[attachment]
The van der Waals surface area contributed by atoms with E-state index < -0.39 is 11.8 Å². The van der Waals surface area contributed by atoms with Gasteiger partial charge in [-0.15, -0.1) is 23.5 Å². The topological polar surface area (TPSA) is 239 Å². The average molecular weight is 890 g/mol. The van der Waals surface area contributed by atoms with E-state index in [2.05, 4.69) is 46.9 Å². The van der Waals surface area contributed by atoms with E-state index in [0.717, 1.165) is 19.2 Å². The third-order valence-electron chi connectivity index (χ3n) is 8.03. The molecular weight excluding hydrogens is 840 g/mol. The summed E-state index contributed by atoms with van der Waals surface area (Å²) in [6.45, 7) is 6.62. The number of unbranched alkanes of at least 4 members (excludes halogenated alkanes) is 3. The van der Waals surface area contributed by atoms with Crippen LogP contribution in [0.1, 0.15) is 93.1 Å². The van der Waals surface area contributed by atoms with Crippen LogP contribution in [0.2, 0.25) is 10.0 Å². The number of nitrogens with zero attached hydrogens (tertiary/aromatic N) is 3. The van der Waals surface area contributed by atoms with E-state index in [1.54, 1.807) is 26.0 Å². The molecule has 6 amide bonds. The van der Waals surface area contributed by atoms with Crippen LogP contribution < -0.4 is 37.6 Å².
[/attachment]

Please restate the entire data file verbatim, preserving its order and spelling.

The van der Waals surface area contributed by atoms with E-state index < -0.39 is 11.8 Å². The van der Waals surface area contributed by atoms with Gasteiger partial charge in [-0.15, -0.1) is 23.5 Å². The topological polar surface area (TPSA) is 239 Å². The average molecular weight is 890 g/mol. The van der Waals surface area contributed by atoms with E-state index in [2.05, 4.69) is 46.9 Å². The van der Waals surface area contributed by atoms with E-state index in [0.717, 1.165) is 19.2 Å². The third-order valence-electron chi connectivity index (χ3n) is 8.03. The molecular weight excluding hydrogens is 840 g/mol. The summed E-state index contributed by atoms with van der Waals surface area (Å²) in [6.45, 7) is 6.62. The number of unbranched alkanes of at least 4 members (excludes halogenated alkanes) is 3. The van der Waals surface area contributed by atoms with Crippen LogP contribution in [0.1, 0.15) is 93.1 Å². The van der Waals surface area contributed by atoms with Crippen LogP contribution in [0.2, 0.25) is 10.0 Å². The number of nitrogens with zero attached hydrogens (tertiary/aromatic N) is 3. The van der Waals surface area contributed by atoms with E-state index in [1.54, 1.807) is 26.0 Å². The molecule has 6 amide bonds. The van der Waals surface area contributed by atoms with Crippen LogP contribution < -0.4 is 37.6 Å².